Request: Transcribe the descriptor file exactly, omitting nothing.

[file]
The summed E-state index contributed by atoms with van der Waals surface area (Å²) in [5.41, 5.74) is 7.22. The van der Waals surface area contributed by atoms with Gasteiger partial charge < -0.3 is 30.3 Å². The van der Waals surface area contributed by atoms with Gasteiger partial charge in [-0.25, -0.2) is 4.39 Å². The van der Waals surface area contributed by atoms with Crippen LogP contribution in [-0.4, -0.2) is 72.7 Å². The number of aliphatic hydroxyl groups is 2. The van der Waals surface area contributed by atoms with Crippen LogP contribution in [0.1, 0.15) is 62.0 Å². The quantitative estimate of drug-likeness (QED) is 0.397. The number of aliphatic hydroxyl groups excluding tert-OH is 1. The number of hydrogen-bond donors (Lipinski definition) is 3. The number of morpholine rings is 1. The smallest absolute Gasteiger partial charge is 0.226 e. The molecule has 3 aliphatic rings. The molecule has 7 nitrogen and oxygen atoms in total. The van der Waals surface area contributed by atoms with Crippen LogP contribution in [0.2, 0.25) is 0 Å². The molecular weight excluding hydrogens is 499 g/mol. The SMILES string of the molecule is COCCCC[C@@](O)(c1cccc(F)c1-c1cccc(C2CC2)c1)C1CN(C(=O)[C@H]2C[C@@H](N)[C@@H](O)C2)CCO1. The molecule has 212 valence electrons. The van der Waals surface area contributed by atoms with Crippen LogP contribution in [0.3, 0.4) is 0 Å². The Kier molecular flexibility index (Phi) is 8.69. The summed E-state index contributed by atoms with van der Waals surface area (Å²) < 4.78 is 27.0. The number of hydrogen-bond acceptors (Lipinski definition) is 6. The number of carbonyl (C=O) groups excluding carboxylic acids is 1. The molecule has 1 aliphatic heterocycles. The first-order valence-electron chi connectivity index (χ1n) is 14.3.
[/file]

The summed E-state index contributed by atoms with van der Waals surface area (Å²) in [5.41, 5.74) is 7.22. The van der Waals surface area contributed by atoms with Gasteiger partial charge < -0.3 is 30.3 Å². The van der Waals surface area contributed by atoms with Gasteiger partial charge in [-0.25, -0.2) is 4.39 Å². The van der Waals surface area contributed by atoms with Crippen LogP contribution in [-0.4, -0.2) is 72.7 Å². The number of aliphatic hydroxyl groups is 2. The van der Waals surface area contributed by atoms with Crippen LogP contribution in [0.1, 0.15) is 62.0 Å². The quantitative estimate of drug-likeness (QED) is 0.397. The number of aliphatic hydroxyl groups excluding tert-OH is 1. The number of hydrogen-bond donors (Lipinski definition) is 3. The number of morpholine rings is 1. The smallest absolute Gasteiger partial charge is 0.226 e. The molecule has 3 aliphatic rings. The molecule has 7 nitrogen and oxygen atoms in total. The van der Waals surface area contributed by atoms with Crippen LogP contribution in [0.2, 0.25) is 0 Å². The molecular weight excluding hydrogens is 499 g/mol. The SMILES string of the molecule is COCCCC[C@@](O)(c1cccc(F)c1-c1cccc(C2CC2)c1)C1CN(C(=O)[C@H]2C[C@@H](N)[C@@H](O)C2)CCO1. The molecule has 212 valence electrons. The van der Waals surface area contributed by atoms with Crippen LogP contribution in [0.3, 0.4) is 0 Å². The Kier molecular flexibility index (Phi) is 8.69. The summed E-state index contributed by atoms with van der Waals surface area (Å²) < 4.78 is 27.0. The number of hydrogen-bond acceptors (Lipinski definition) is 6. The number of carbonyl (C=O) groups excluding carboxylic acids is 1. The molecule has 1 aliphatic heterocycles. The first-order valence-electron chi connectivity index (χ1n) is 14.3.